Turtle hatchlings run towards the sea at night. Pupils fixed on the jumping glimmers of the Moon over the water—their only guide for safety. They stake their chances of survival on big numbers, on the anonymity of the crowd. Same shape, same shell, same pull to live. To move forward. Grow. Exist. There’s something endearing in their frantic attachment to the world, as if avoiding a premature death can justify the means and any risk taken.
As I wake up, I push myself up from the bed, arms wobbly like a pair of flippers. My head is pounding mercilessly, it feels like it’s shouting a mantra.
Am I human?
Am I human, right now?
I drank too much yesterday, a habit that I seem to be unable to shake off lately. Maybe that’s why I’m thinking about critters at an ungodly hour of the morning. Maybe that’s why I’m here in the first place, after I had vowed to never waver again. And maybe, just maybe, that’s why I can barely recognise myself in the mirror next to the bed—a cold sweat littering my back because of this alcohol-induced prosopagnosia.
Outside it’s a flared-up dawn, one of those whose bothering sun impregnates the vines and ripens up strawberry trees. Lea’s house is perched at the top of an old stairway, its walls bent like the back of a farmer. Or my neck under conformity. Coming into the room, she says something which sounds like a reprimand with no bite; the fennel infusion she hands me licks her face with tongues of steam. I think she is beautiful, but I don’t tell her. I never tell her.
Am I human to you, Lea?
Have I always been human?
Have I ever?
I can see the shoreline from the window, dancing in and out of sight behind the linen curtain. The water is a mirage. Too bad I don’t have a crowd of hatchlings to guide me towards it. I place GPS trackers on their carapaces for a job and yet they never once take me with them, to get carried away by ocean currents or be tucked under layers of flush sand. To turn me into an opportunity yet to hatch. Then, my sex and that of the clutch would be up to the temperature. Cold for male, hot for female, and a lukewarm seesaw for an equal chance at both. Turtle hatchlings experience the thrill of an unborn possibility way before their hobbled run towards the sea. I started studying them because I envy that prenatal freedom, that temporary escape from binarism. How can I be a human when I was a girl way before I breathed life into my lungs?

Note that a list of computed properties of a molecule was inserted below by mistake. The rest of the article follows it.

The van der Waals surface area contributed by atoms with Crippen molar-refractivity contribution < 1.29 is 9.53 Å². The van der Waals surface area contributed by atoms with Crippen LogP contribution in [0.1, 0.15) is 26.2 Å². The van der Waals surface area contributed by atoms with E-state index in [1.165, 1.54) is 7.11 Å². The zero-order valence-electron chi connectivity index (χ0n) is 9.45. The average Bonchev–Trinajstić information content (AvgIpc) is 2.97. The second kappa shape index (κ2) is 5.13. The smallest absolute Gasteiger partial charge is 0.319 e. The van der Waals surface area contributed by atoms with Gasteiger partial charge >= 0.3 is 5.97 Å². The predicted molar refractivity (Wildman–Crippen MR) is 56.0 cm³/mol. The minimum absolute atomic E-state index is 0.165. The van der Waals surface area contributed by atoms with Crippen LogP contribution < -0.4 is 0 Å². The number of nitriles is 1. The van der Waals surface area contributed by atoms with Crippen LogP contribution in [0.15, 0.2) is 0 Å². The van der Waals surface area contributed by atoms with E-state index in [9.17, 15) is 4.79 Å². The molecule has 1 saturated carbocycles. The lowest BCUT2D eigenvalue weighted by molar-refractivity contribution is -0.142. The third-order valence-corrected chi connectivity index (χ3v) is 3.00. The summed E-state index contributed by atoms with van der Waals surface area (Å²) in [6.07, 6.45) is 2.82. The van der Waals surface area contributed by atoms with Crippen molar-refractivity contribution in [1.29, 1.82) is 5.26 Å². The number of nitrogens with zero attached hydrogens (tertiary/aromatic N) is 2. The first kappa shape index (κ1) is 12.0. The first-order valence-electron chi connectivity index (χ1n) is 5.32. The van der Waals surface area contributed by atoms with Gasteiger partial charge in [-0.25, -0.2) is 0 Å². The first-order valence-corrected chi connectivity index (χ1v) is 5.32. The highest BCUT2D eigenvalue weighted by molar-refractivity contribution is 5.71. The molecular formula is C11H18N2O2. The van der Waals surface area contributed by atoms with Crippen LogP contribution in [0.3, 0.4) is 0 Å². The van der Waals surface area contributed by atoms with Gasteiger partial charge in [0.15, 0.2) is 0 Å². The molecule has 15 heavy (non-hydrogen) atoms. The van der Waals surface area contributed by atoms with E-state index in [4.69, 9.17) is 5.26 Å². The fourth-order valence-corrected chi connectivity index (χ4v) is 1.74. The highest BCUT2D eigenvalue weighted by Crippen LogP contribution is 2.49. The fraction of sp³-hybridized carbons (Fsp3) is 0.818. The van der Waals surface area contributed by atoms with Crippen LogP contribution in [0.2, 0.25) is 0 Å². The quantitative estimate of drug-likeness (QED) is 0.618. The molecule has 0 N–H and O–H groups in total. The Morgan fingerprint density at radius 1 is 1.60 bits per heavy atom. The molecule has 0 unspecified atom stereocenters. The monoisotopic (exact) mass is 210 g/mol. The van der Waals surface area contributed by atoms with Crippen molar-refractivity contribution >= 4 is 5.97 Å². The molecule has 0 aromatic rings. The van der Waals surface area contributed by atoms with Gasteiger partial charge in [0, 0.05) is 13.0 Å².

“I’m not staying for lunch —”
“That’s good, Toni is coming back soon.”
Lea and Toni got married last year, while I was out at sea for a research project, blending my edges among waves I knew I was too heavy to get carried away by. And yet I tried, daily. When I got the news, I sent them a picture of me and a congratulatory virtual card—a pixelated lie.
I met Lea in high school, back when my checkered button-down and boyfriend jeans was still an overlooked sign of teenage rebellion basking in the glow of pending conformity. She was the only one who left the safety of the hatchlings’ crowd to walk with me, step after step on a path she didn’t know anything about, predators be damned. At the time, we both didn’t understand how many of them there were, lurking behind the edges of our peripheral vision. But once I hatched and weighed in on my miserable status of society’s prey, pushing Lea back into the crowd became the only solution. Maybe Toni was there to catch her, maybe he trod into her life later. I never knew because I never asked. That’s who I am anyway, an unprompted answer.
It is never safe to crack open in the world. Frantically running towards a twinkling expanse, whispering promises of freedom to our underdeveloped scales and inexperienced limbs. That’s why turtle hatchlings hide behind the anonymity of homologation—if you look like everyone else, they might catch someone else instead. I don’t blame them really. It’s nothing more than elementary statistics, but a lonely pair like us never had many chances to begin with, and Lea’s shell would have been soft as a pudding under the striking beak of judgment. Giving way too easily for her organs to be pried out, sand grains sticking to the pulsating flesh. So, I pushed and headed for the water of my own.
“You know, I never asked you to change.”
“But you never saw the risks either.”
It’s estimated that only 1 in 1000 turtles survive until adulthood. Run with the crowd, hide in the stream. Hope that the predators won’t notice you.